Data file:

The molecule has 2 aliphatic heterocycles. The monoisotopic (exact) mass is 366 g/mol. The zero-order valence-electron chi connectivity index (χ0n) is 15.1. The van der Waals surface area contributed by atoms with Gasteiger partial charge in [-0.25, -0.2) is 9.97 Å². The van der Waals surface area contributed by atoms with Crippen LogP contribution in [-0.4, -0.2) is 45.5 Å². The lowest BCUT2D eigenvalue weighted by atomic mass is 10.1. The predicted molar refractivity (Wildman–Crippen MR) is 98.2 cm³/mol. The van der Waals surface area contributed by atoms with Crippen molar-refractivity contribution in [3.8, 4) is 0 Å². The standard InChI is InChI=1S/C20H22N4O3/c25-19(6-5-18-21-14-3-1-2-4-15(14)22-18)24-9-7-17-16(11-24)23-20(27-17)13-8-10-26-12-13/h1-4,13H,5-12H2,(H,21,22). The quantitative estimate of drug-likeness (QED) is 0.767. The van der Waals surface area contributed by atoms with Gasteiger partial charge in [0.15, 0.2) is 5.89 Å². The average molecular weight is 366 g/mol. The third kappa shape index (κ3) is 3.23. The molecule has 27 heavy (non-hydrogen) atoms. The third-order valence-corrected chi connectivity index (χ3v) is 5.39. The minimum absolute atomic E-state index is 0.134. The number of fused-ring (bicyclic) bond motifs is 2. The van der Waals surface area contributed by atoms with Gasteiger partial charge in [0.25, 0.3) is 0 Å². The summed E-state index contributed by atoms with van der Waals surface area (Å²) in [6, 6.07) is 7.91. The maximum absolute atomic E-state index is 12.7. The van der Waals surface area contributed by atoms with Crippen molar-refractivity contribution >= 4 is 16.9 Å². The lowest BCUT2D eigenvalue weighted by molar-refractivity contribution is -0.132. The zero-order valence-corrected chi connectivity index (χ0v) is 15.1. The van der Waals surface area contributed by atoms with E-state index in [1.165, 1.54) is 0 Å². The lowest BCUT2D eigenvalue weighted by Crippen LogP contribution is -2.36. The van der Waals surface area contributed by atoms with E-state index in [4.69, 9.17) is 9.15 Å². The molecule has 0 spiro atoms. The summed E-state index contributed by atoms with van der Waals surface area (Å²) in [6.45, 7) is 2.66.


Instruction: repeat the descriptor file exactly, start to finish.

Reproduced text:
The molecule has 2 aliphatic heterocycles. The monoisotopic (exact) mass is 366 g/mol. The zero-order valence-electron chi connectivity index (χ0n) is 15.1. The van der Waals surface area contributed by atoms with Gasteiger partial charge in [-0.25, -0.2) is 9.97 Å². The van der Waals surface area contributed by atoms with Crippen LogP contribution in [-0.4, -0.2) is 45.5 Å². The lowest BCUT2D eigenvalue weighted by atomic mass is 10.1. The predicted molar refractivity (Wildman–Crippen MR) is 98.2 cm³/mol. The van der Waals surface area contributed by atoms with Crippen molar-refractivity contribution in [3.8, 4) is 0 Å². The standard InChI is InChI=1S/C20H22N4O3/c25-19(6-5-18-21-14-3-1-2-4-15(14)22-18)24-9-7-17-16(11-24)23-20(27-17)13-8-10-26-12-13/h1-4,13H,5-12H2,(H,21,22). The quantitative estimate of drug-likeness (QED) is 0.767. The van der Waals surface area contributed by atoms with Gasteiger partial charge in [0.15, 0.2) is 5.89 Å². The average molecular weight is 366 g/mol. The third kappa shape index (κ3) is 3.23. The molecule has 27 heavy (non-hydrogen) atoms. The third-order valence-corrected chi connectivity index (χ3v) is 5.39. The minimum absolute atomic E-state index is 0.134. The number of fused-ring (bicyclic) bond motifs is 2. The van der Waals surface area contributed by atoms with Gasteiger partial charge in [0.25, 0.3) is 0 Å². The summed E-state index contributed by atoms with van der Waals surface area (Å²) in [6, 6.07) is 7.91. The maximum absolute atomic E-state index is 12.7. The van der Waals surface area contributed by atoms with Crippen molar-refractivity contribution >= 4 is 16.9 Å². The lowest BCUT2D eigenvalue weighted by molar-refractivity contribution is -0.132. The zero-order valence-corrected chi connectivity index (χ0v) is 15.1. The van der Waals surface area contributed by atoms with E-state index in [1.165, 1.54) is 0 Å². The lowest BCUT2D eigenvalue weighted by Crippen LogP contribution is -2.36. The van der Waals surface area contributed by atoms with E-state index in [4.69, 9.17) is 9.15 Å². The molecule has 0 spiro atoms. The summed E-state index contributed by atoms with van der Waals surface area (Å²) in [6.45, 7) is 2.66.